All of that changed after Ronald Reagan took office – as well as the regulation. We see how well running on an “honor” system and removing the leash of the beasts worked. The malfeasance continued through Bush-Clinton-Bush and we’re seeing the effects (many of which were carefully disguised) reach critical mass during the Obama administration. It’s quite a mess to clean up that will take more than four – or even eight years to make a real dent into it. Yet something must be done and fast to address this! Unemployment for blacks has nearly tripled during this period as well, yet the contrast between those who are remaining hopeful versus those reaching for pitchforks is very telling.
We also have no guarantee what the agenda of the next administration will be or what the state of this country will be in at that time. This destabilization also isn’t limited to the United States. Certain interests have been working against the good of the nation looking for short-term gains at the expense of overall health for the past three decades by eroding environmental protections (from trying to obfuscate global warming exists to refusing to sign the Kyoto Agreement), deregulating financial protections, outsourcing jobs that provided middle-class salaries oversees (getting laws changed to make that legal and profitable with additional tax breaks to do so), to violating laws by paying undocumented workers (of all nationalities) over citizens and highly skilled legal immigrants, adopting the overall devaluing mentality where taking care of your own was paramount (i.e. New Deal legislation), deciding that military dominance required trillion dollar spending (borrowing money we don’t have) which has weakened the value of the US Dollar and other abandonment measures which has culminated in the one-two punch of the collapsed economy and the very real emotional trauma of citizens who realize the bottom has fallen out and there’s no easy remedy.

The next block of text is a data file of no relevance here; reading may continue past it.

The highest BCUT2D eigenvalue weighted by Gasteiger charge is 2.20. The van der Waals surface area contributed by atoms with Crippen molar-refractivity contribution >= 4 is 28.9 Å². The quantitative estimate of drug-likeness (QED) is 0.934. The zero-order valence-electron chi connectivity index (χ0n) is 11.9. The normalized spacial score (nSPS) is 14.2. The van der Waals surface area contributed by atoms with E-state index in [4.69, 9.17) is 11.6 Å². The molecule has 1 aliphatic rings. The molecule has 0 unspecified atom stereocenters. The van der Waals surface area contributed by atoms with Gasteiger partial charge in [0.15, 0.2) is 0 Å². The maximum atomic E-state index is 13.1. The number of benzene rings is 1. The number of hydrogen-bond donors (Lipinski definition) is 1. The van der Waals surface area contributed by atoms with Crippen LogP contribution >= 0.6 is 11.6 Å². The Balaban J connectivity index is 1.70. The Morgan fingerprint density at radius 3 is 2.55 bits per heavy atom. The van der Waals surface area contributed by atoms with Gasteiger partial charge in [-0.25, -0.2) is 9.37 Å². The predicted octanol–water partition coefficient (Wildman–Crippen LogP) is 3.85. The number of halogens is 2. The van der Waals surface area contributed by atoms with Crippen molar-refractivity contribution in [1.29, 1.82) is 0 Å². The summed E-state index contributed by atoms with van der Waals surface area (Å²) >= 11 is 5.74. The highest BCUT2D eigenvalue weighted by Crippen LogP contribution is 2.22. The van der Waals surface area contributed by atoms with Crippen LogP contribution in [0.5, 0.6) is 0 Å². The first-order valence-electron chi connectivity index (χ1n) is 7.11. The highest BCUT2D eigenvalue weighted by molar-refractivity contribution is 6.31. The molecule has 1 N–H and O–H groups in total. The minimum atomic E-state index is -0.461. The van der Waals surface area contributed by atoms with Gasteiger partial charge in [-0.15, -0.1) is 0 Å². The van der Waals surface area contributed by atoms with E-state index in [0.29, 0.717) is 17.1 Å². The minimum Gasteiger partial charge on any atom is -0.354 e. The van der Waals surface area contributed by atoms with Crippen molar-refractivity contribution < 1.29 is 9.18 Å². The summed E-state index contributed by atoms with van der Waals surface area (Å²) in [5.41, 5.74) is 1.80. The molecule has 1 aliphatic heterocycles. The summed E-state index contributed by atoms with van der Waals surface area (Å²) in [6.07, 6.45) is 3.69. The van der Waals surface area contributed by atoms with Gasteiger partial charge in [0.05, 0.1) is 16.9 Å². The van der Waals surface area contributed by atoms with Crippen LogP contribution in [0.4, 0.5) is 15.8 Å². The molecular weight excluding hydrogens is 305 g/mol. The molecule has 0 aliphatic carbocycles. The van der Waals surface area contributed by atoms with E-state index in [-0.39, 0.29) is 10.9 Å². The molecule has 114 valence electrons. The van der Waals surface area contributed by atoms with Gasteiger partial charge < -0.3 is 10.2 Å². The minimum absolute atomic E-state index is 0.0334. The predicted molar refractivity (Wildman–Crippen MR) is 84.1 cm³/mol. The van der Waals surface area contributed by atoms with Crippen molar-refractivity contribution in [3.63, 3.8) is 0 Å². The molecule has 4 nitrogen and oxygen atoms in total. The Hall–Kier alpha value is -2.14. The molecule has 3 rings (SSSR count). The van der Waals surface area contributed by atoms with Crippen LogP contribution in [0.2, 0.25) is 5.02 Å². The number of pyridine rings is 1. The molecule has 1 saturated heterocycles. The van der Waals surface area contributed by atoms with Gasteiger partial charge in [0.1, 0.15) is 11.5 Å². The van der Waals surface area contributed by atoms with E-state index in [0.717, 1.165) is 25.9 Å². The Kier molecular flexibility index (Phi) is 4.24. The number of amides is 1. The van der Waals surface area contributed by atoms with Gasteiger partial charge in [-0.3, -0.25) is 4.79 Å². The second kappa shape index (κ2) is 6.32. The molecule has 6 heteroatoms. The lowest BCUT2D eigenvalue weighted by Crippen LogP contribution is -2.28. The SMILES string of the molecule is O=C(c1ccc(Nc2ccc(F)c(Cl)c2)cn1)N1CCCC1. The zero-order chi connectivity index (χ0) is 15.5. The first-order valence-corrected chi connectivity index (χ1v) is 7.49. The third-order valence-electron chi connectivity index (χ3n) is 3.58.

This goes beyond “pulling oneself up by the bootstraps”. When we look at the costs of an education at colleges and universities the price of attendance has exploded. Tuition at the name schools has tripled ($20K average to nearly $60K) in the past two decades while the standard of living has plummeted. The costs of the “second-tier” schools has equally increased percentage-wise. While some then suggest students turn to community colleges and state schools they are now instituting greater restrictions and attendance caps for students who wish to enroll. If education is the key to getting out of poverty and increasing one’s earning potential the costs will bar many from being able to do so. Everyone doesn’t follow a linear path into college after graduating from high school. People may have life circumstances that take precedence, join the military, need to mature or wish to pursue other life experiences. Many people have to work full-time jobs that won’t accommodate a day schedule for classes. Others need to be encouraged to start businesses instead or take of vocational trades as long as core competencies are met.
Certain online curriculums being offered to meet the needs of today’s modern student yet certain segments of society has still not caught up to the shift in technology. It should be noted that certain employers are specifically stating preferences that their ideal candidates are those that have received their education from certain types of schools. I’m not certain about the legal ramifications of that but in this current economic disorder many questionable tactics are being used to eliminate applicants due to the glut of an overqualified candidate pool.
We know that many people who’ve achieved success have not solely done so because of hard work. Connections and exposure to networks have a huge impact on what doors are open to people. That isn’t an excuse for being ill-prepared or lazy. Life isn’t fair though and this is the time of a new world order. It behooves us to be aggressive and proactive at making the necessary adjustments. Many of us will need to be even more creative in thinking outside the box and focusing on a career and life trajectory if we are to thrive.